Friday, November 29, 2013

The Hunger Games: Catching Fire

We postponed Thanksgiving dinner until tomorrow (my wife is out of town) and so yesterday I took my kids to the "The Hunger Games: Catching Fire." We had 3 free passes and so we splurged on popcorn instead. I go to about one movie per year in the theater (the last one was Act Of Valor) and am woefully behind on Netflix. This is not a movie review -- I'd prefer to leave such things to blake (@bitmaelstrom on Twitter).

"The Hunger Games" trilogy is the flip side of "The Handmaid's Tale" (not an original idea).  I am not saying we are on the verge of either dystopia -- what I mean is its portrayal of the increasing polarization of the coastal elites vs. the members of "flyover America" states. Read for example Victor David Hanson's piece, "America's Coastal Royalty."

The plot line of "The Hunger Games" is also a vehicle for reflecting entertainment trends in America. Others have noted how the first one was sarcastic towards the whole reality TV genre in America. This continues in "Catching Fire" with for example "actors" in the televised spectacle going off script. Stanley Tucci is outstanding as the pageant host. Woody Harrelson steals every scene he is in. Philip Seymour Hoffman has too small of a role, but my son (who has read the novels) says that his role will become more important in the third movie. Jennifer Lawrence is gorgeous to look at (can't wait to see her in "American Hustle") and I even developed a liking for Elizabeth Banks' character: the unlikeable Effie.

The second "Hunger Games" does not disappoint. I recommend it.

10 comments:

virgil xenophon said...

Woody has improved with age. He has taken over the role of the crazed menacing thoroughly evil type (whether as lead or supporting) that Gary Busy used to so delightfully play...

Lem said...

I am not saying we are on the verge of either dystopia -- what I mean is its portrayal of the increasing polarization of the coastal elites vs. the members of "flyover America"states.

In the few instances, they attempt to communicate, the forces preventing them from recognizing each other seem to be stronger than the principles that bring them together.

It's palpable.

Lem said...

The portrayal is deafening when you consider its size and scope.

Big Media encompasses way more than the Rush Limbaughs and Fox News ever could.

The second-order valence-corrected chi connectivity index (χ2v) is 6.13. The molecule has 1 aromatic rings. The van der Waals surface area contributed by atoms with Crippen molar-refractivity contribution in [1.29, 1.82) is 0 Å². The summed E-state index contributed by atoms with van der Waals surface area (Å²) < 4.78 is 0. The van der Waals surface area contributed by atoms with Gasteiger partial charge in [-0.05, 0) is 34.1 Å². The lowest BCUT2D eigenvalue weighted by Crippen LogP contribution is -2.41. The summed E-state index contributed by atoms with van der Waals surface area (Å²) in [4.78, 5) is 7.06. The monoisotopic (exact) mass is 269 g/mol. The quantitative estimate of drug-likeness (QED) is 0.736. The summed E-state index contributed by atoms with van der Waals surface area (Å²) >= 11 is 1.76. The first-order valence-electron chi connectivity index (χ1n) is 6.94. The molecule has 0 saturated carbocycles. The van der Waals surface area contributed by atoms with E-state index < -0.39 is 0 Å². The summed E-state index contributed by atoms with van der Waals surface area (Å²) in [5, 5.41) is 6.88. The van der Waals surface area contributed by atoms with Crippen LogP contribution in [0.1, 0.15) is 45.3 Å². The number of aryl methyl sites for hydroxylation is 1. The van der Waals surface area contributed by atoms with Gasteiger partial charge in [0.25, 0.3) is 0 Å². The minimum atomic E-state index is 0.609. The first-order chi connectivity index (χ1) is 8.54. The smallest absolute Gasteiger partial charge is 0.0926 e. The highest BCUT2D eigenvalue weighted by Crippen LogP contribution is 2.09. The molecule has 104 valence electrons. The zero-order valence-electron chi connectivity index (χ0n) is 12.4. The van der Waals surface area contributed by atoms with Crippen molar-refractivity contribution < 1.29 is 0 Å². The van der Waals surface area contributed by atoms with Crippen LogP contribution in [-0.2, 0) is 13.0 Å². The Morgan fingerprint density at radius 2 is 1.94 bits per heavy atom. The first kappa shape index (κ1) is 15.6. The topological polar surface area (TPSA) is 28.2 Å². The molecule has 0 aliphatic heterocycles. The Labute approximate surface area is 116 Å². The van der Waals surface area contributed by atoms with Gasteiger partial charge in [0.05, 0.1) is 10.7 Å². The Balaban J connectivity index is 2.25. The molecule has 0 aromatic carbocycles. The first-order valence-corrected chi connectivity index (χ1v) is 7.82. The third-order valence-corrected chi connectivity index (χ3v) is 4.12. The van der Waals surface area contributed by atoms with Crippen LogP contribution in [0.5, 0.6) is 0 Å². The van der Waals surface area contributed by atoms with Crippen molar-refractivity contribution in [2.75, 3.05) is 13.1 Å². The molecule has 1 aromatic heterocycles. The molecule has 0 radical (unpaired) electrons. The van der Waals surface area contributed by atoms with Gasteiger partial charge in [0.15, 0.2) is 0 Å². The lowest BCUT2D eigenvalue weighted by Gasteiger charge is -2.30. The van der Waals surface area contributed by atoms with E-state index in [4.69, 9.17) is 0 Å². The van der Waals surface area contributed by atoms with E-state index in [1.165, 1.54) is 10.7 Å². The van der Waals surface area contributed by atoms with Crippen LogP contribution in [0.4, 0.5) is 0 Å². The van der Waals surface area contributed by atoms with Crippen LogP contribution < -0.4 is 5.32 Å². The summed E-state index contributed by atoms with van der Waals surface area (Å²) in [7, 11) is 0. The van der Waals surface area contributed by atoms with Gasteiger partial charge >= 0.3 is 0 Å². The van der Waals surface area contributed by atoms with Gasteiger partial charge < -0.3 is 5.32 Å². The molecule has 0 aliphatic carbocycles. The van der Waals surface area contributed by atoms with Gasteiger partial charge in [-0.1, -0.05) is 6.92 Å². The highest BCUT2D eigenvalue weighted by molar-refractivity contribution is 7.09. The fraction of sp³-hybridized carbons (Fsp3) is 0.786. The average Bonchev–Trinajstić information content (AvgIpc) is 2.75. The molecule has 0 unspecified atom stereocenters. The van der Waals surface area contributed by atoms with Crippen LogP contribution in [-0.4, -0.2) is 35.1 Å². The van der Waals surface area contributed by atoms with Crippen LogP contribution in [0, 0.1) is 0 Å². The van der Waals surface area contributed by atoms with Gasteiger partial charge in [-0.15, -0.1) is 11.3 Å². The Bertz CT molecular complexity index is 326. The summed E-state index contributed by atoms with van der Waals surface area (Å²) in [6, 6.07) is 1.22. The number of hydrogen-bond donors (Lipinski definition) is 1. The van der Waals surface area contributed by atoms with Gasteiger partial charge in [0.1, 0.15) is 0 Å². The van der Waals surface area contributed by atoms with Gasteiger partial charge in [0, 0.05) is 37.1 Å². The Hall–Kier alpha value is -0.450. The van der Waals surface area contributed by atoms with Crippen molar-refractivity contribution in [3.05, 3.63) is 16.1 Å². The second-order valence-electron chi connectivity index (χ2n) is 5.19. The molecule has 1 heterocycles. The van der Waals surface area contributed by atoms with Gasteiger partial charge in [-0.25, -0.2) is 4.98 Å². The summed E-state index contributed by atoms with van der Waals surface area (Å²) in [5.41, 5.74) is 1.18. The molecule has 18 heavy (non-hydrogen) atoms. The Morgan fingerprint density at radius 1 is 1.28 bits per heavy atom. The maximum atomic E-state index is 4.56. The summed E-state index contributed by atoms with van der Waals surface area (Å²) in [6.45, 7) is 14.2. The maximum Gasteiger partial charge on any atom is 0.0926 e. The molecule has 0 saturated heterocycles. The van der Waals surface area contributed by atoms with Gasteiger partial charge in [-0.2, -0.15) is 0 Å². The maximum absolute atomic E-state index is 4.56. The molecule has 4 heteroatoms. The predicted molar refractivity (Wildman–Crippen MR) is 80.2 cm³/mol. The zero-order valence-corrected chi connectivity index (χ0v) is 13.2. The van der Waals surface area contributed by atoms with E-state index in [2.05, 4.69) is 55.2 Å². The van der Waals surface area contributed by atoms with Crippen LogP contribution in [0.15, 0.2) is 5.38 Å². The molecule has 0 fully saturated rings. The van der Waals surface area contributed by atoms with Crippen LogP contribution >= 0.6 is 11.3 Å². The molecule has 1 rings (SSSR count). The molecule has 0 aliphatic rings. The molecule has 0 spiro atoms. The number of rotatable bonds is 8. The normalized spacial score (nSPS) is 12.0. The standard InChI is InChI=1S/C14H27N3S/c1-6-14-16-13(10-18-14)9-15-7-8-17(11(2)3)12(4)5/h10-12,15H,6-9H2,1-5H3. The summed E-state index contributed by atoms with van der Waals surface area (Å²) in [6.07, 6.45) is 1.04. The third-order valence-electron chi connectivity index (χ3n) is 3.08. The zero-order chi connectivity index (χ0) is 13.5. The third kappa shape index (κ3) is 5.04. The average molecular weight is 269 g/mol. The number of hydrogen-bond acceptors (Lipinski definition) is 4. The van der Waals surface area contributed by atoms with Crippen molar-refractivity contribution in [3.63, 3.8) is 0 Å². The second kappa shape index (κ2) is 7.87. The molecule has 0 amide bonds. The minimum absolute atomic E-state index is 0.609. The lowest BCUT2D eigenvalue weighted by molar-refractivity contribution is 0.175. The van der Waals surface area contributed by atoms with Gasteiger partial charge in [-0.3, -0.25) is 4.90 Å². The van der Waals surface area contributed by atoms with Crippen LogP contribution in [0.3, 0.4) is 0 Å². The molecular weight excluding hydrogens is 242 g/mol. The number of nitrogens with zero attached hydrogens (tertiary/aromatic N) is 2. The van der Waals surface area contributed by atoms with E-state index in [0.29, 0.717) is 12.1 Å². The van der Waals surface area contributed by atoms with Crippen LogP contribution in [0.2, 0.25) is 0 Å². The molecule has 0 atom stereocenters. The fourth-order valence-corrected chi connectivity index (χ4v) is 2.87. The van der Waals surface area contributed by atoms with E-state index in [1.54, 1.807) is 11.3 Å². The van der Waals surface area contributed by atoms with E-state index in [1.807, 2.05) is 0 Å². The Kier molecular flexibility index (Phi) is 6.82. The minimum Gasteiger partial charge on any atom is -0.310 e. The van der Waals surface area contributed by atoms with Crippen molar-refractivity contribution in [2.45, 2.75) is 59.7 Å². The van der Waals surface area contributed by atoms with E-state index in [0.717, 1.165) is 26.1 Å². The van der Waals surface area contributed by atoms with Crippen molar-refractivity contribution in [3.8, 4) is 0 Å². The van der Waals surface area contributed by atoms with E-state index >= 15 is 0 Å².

It's steady, un-relentless and expanding like the universe. See under NFL.

blake said...

I'm well on track to see 150 movies in the theater this year.

This will probably be one of them.

Titus said...

Stop the class warfare and envy.

It is sad when both sides do it.

Trooper York said...

Catching fire is not all that it is cracked up to be. Just sayn'

blake said...

Troop--

There have been a lot of advances in catching fire technology since...Tuesday.

William said...

Catching Fire may not be all that great, but Jennifer Lawrence certainly is.

chickelit said...

Titus said...
Stop the class warfare and envy.

It is sad when both sides do it.


No, Titus. I want all Americans, Boston and California included, to wake up and realize that Washington, D.C. is becoming like a new Rome, especially under Obama. It's a disease.

Revenant said...

D.C. is becoming like a new Rome, especially under Obama

That is true in the sense that when a man has untreated lung cancer, the phrase "the cancer has been bad, especially this last month" is always true. Because EVERY month is worse than the one before it.

Every Presidential term for more than 80 years has ended with Washington more intrusive in American lives than it was at the beginning. Sometimes the government pulls back in some areas while expanding in others, but the net result is always a bigger Washington. Even Reagan ultimately left Washington bigger and more intrusive than it had been under Carter, even though he improved things in other ways.